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Thailand/Myanmar: Supporting return and integration

A refugee child from Myanmar in one of the Malteser International supported camps in Thailand.
A refugee child from Myanmar in one of the
Malteser International supported camps in

Yaw Eah Pow, 24, was just five when she fled with her parents from the violence in Myanmar, their home country. For four months, she hid in the woods from her persecutors in a constant state of fear with almost nothing to eat before she managed to flee across the border into Thailand. Now she is married, with four children of her own.

Like thousands of others, those children have lived their whole lives in the Mae La Oon refugee camp. However, Yaw Eah Pow is happy that they have been able to grow up safe and healthy there. “Thanks to Malteser International, we even have a hospital where my children and I can receive care for free. I had the best treatment there during my pregnancies,” she said. Yaw Eah Pow’s greatest wish is to be able to take her family back to her home in Myanmar and to live there in peace, with the chance for her and her husband to work, and for her children to get an education. Yaw Eah Pow and her family are amongst around 100,000 people – mostly members of ethnic minorities – who fled Myanmar because of harassment by the military government and armed violence, and now live in the nine refugee camps along the border between Myanmar and Thailand. Many of them have been refugees, most of them unregistered, for decades, and have lived in the camps for most of their lives. Inhabitants are not allowed to leave the camps, and have almost no opportunities to earn a living. International aid organizations take care of their basic needs, and the Thai government guarantees their security. Malteser International has been providing aid in the camps since 1993, and since 2012 we have also been working in Myanmar’s Kayin State to improve conditions for the refugees’ possible return.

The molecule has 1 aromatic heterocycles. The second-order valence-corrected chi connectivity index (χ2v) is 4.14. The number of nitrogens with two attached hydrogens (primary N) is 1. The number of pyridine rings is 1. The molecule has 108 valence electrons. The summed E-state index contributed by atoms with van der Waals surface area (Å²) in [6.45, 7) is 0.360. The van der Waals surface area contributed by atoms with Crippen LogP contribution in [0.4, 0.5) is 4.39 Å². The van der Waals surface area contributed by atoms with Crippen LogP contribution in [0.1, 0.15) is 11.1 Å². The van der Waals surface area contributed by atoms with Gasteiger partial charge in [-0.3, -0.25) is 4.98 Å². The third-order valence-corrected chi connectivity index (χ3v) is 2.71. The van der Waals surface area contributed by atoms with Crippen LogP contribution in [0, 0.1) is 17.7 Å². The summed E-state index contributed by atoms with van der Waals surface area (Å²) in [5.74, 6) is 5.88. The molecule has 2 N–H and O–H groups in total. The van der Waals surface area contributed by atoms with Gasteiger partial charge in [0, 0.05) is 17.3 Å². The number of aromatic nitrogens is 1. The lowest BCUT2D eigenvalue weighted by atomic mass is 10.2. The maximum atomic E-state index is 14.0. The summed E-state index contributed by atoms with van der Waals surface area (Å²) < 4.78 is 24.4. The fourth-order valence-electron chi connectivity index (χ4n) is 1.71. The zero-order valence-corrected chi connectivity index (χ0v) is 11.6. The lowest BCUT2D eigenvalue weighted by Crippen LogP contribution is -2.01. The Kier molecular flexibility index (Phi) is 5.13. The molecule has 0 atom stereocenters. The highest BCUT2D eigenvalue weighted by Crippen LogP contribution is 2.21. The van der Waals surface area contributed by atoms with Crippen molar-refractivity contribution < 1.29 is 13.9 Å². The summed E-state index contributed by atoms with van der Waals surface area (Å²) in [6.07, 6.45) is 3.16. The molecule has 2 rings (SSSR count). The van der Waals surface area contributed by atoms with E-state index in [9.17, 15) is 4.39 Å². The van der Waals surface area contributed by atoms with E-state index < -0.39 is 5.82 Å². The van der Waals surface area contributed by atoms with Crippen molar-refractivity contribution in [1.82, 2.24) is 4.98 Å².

Aid across the border

Our projects in support of Myanmar refugees in Thailand follow a three-tiered approach. Firstly, we provide medical care, water and sanitation facilities in the camps and train nurses, midwives, and medical assistants from amongst the refugees. This fosters useful skills that help them to achieve a degree of independence and self-reliance. Secondly, we strengthen the Thai healthcare system by providing training opportunities and improving services in villages near to the camp, so that refugees who wish to remain in Thailand can be integrated effectively. Thirdly, we work to improve the water supply, medical and sanitary facilities in border villages in Myanmar, to prepare them for the eventual return of the refugees to their country of origin.

Hto Lwe Htoo speaks to the members of a mother and child group about birth and pregnancy.
Hto Lwe Htoo speaks to the members of a mother and child group about birth and pregnancy.

Helping refugees return